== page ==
Where LucasArts Went Wrong


A look at the mistakes LucasArts made on its way to extinction. 

When the news came a few months ago that Disney had purchased the rights to Star Wars, many questions were asked; would this mean a new film would be coming out? Would The Clone Wars animated series be moving channels? And would we finally be getting Star Wars: Battlefront 3?

In time, those questions were answered with; New Trilogy incoming, Clone Wars cancelled (but a brand new series commissioned), and a reboot of Battlefront to be made by EA in time for the next generation of consoles.

Despite not being an actual game developer (as of yet), I do feel I have enough experience as a gamer, and as a commentator of the industry, to explore what LucasArts could’ve perhaps done before the balance of power was given over to EA.

Firstly, market. Star Wars (in the sense of the franchise) is a piece of mainstream media. Everyone knows about Star Wars and what it actually is due to significant factors i.e. pivotal scenes and characters like Darth Vader. When it comes to the merchandise, or the domain for the “expanded universe” through mediums such as television series, books and video games, its status is arguably greatly diminished.

Star Wars games are sold to a (relatively) niche market, massive fans of the films will buy and play to become part of the universe, to interact with favourite characters, or create new ones, but casual fans who have a passing interest, in most cases won’t bother.

The fact is, fans of Star Wars games are vocal about what they want and don’t want. For many years, fans were crying out for Battlefront 3 and Knights Of The Old Republic 3, but LucasArts themselves never delivered. What is heartbreaking is the fact companies had begun pre-production (and in the case of Battlefront 3, reached Alpha stage) on these specific sub-franchises, but were for some reasons, cancelled.

Star Wars Battlefront

Considering EA’s Battlefront hasn’t got a “3” after it, as well as the fact DICE and EA have stated it will be a relaunch, it is doubtful these original visions will ever be properly realised. The main point I’m trying to make is, these titles and subsequent spin-offs, have sold incredibly well; why were further sequels not commissioned for a market which obviously wanted them?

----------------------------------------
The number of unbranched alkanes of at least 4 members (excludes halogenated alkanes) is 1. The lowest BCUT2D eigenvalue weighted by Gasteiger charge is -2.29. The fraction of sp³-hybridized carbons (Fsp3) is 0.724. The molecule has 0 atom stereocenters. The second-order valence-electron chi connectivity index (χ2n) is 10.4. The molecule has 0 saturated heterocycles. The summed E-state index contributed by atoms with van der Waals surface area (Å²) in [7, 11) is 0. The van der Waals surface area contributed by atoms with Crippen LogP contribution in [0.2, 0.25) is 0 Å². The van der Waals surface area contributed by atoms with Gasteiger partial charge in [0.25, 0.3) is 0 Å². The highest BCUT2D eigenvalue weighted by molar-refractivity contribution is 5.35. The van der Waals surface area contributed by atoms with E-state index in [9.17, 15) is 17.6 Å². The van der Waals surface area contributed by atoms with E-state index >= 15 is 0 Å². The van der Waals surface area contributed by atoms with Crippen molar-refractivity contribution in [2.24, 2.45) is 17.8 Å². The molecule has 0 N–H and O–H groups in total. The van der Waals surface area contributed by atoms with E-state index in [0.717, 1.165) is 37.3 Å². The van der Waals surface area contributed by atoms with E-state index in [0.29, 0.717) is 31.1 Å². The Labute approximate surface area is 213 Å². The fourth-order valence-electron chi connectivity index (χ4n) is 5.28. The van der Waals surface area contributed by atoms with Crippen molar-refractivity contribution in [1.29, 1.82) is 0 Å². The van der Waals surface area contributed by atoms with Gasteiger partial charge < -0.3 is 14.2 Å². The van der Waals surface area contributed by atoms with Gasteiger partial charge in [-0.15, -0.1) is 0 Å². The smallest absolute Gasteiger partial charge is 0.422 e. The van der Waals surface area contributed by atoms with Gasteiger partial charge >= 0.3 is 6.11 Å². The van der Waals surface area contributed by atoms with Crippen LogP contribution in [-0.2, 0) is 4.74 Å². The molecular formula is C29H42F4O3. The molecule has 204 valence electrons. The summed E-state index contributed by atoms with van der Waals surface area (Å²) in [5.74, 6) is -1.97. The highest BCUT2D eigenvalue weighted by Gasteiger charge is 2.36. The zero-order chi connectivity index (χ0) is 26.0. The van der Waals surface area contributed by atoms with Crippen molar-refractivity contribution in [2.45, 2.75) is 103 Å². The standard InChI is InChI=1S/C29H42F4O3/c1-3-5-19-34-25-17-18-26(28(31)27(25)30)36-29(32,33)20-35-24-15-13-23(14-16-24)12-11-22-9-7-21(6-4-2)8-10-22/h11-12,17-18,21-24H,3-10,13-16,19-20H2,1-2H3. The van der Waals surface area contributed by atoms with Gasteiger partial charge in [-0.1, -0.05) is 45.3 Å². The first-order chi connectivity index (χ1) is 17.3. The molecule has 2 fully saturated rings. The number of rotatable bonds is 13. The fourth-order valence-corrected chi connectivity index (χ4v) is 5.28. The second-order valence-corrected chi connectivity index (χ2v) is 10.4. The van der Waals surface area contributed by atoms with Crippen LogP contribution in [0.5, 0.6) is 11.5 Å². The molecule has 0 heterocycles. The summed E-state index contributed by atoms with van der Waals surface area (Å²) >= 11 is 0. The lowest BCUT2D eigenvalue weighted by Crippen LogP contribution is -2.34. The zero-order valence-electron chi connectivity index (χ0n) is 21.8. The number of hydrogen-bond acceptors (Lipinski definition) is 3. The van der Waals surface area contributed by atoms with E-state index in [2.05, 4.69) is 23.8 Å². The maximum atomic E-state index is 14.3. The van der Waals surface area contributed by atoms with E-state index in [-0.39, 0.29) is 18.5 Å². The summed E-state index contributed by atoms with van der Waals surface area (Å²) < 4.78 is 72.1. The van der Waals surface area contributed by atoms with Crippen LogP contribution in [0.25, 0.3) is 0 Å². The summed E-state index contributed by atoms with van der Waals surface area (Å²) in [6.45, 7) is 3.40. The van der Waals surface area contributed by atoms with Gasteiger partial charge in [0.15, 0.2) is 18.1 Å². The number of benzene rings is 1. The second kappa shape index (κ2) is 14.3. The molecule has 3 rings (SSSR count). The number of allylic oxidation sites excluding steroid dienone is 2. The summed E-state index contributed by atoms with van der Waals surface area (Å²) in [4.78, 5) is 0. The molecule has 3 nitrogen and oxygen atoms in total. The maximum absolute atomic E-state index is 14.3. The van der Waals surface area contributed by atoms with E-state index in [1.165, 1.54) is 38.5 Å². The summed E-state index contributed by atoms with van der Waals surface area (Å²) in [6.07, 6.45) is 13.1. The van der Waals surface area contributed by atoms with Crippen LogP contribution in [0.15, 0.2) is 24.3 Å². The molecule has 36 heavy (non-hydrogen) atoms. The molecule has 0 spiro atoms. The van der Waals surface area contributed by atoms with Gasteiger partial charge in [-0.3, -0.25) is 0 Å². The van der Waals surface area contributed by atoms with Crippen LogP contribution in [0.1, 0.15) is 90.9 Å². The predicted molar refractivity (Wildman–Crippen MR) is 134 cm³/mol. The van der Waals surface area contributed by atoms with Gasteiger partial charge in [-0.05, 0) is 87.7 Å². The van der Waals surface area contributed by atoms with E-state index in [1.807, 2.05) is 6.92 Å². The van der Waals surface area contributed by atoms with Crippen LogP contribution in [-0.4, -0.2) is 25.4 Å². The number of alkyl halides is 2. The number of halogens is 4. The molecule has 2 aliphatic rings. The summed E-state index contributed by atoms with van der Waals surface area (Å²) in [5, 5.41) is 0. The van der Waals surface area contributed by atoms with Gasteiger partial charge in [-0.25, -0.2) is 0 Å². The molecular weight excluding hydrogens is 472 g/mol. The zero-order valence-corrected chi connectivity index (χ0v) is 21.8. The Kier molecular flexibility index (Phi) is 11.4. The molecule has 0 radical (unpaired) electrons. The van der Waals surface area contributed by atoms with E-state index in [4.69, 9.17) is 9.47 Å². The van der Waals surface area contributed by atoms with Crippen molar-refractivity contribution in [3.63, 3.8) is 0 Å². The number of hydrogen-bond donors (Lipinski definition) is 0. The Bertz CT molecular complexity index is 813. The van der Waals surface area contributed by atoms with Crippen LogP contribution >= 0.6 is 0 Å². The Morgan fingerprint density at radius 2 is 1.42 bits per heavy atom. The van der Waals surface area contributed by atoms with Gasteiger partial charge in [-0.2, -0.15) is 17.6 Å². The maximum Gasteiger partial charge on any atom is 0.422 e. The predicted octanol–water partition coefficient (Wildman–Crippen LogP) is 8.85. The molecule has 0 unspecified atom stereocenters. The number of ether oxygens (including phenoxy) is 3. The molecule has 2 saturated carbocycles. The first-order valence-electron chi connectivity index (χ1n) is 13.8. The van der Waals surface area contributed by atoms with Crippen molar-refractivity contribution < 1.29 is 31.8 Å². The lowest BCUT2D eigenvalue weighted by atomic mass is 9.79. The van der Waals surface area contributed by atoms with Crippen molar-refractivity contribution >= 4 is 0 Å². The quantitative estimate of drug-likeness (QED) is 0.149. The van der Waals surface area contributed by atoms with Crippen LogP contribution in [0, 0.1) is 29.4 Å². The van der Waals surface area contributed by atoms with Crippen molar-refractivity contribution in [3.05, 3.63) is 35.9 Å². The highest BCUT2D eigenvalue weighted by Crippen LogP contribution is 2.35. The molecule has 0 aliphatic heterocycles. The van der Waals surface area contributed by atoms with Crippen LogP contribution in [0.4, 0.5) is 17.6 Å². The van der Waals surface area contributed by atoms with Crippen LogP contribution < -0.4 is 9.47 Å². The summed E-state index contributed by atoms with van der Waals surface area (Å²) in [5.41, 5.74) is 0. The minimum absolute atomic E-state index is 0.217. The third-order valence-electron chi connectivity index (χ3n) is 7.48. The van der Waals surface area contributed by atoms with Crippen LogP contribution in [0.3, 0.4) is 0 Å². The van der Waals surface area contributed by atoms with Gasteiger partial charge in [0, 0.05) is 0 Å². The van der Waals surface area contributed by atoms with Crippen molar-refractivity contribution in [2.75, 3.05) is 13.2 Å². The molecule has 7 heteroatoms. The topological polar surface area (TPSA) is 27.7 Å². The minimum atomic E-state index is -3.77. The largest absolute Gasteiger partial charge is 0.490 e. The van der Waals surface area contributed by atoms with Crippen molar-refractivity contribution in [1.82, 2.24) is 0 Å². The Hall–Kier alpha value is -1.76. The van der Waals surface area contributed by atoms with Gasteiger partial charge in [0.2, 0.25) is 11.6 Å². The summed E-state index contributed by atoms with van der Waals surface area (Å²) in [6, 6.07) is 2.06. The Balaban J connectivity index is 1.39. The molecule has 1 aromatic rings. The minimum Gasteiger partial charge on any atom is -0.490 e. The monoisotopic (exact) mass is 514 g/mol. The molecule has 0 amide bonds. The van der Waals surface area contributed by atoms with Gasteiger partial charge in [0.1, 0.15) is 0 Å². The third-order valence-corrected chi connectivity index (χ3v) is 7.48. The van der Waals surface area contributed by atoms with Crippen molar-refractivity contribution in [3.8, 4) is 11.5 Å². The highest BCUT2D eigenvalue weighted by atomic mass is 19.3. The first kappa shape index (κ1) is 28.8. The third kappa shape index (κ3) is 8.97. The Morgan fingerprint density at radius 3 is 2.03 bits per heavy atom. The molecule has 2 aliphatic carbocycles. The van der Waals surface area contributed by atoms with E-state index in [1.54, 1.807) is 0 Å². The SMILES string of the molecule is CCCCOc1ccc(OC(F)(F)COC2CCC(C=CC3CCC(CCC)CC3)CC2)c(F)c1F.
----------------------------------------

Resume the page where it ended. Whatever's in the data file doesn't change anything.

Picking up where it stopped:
The second point refers to basic narrative construction, or lack of. Recent release The Force Unleashed 2 ended on something of a huge cliffhanger in which Darth Vader was captured by the Rebel Alliance and protagonist Starkiller was left uncertain of whether or not he was a clone. As it stands, we currently have no clue how Vader escapes the Rebels in time to board the Tantive IV at the start of A New Hope.

star-wars-knights-of-the-old-republic-2

As it happened, The Force Unleashed 2 was nowhere near as good as the prior entry, critically panned across many forums and sites, with many follow-up rumors that the 3rd entry had been cancelled or put on hiatus. Near enough exactly the same thing happened with the LucasArts/Obsidian sequel to the original KOTOR, KOTOR 2: The Sith Lords. A massive amount of content was cut out of the game so Obsidian could reach LucasArts’ holiday 2004 deadline.

Upon release, many plot points were left unresolved, an entire planet was cut out, and the ending was more of a mess than the original Mass Effect 3. Having worked and been involved with modding KOTOR 2 on projects such as TSLRCM and M4-78, I know for a fact the climax of the game can never be fully realised as the game shipped before any coding or scripts or even context could be implemented.

Obsidian wished to release a following expansion pack adding in the cut content but were refused by LucasArts.

KOTOR 2 received mixed reviews, with many critiquing the messy story, and like The Force Unleashed 2, the series ended on a cliffhanger with the player not knowing what actually happened to their allies, or to be honest, what the hell had just happened!

The inability to create a coherent and well thought out story for sequels, specifically RPG sequels, will always lead to negative reactions and reviews. LucasArts at the very least, should have allowed Obsidian to produce an expansion pack.

It’s extremely fair to say though, that LucasArts have produced some amazing games over the years. If not for them the aforementioned KOTOR and Battlefront, the Jedi Knight series, Rogue Squadron etc. would never have been born.

Their downfall however, came at the hands of an inability to listen to the very people they were selling the games too. Whether their fate would’ve been any different is another matter, but perhaps if they had at least completed Battlefront 3, the attitude of fandom would probably be more sympathetic.

David Goman is a media studies graduate of Anglia Ruskin University in Cambridge, specializing in gamer theory. When not at work, he can usually be found online on Twitter @DaveTrayus

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There are 3 comments

  1. M Leadenham

    “Their downfall however, came at the hands of an inability to listen to the very people they were selling the games too.”

    Did you catch that last part EA?

  2. Alrik Fassbauer

    To cut things short – wrong management decisions ?
    Forcing Obsidian to ready KOTOR2 was a management decision.

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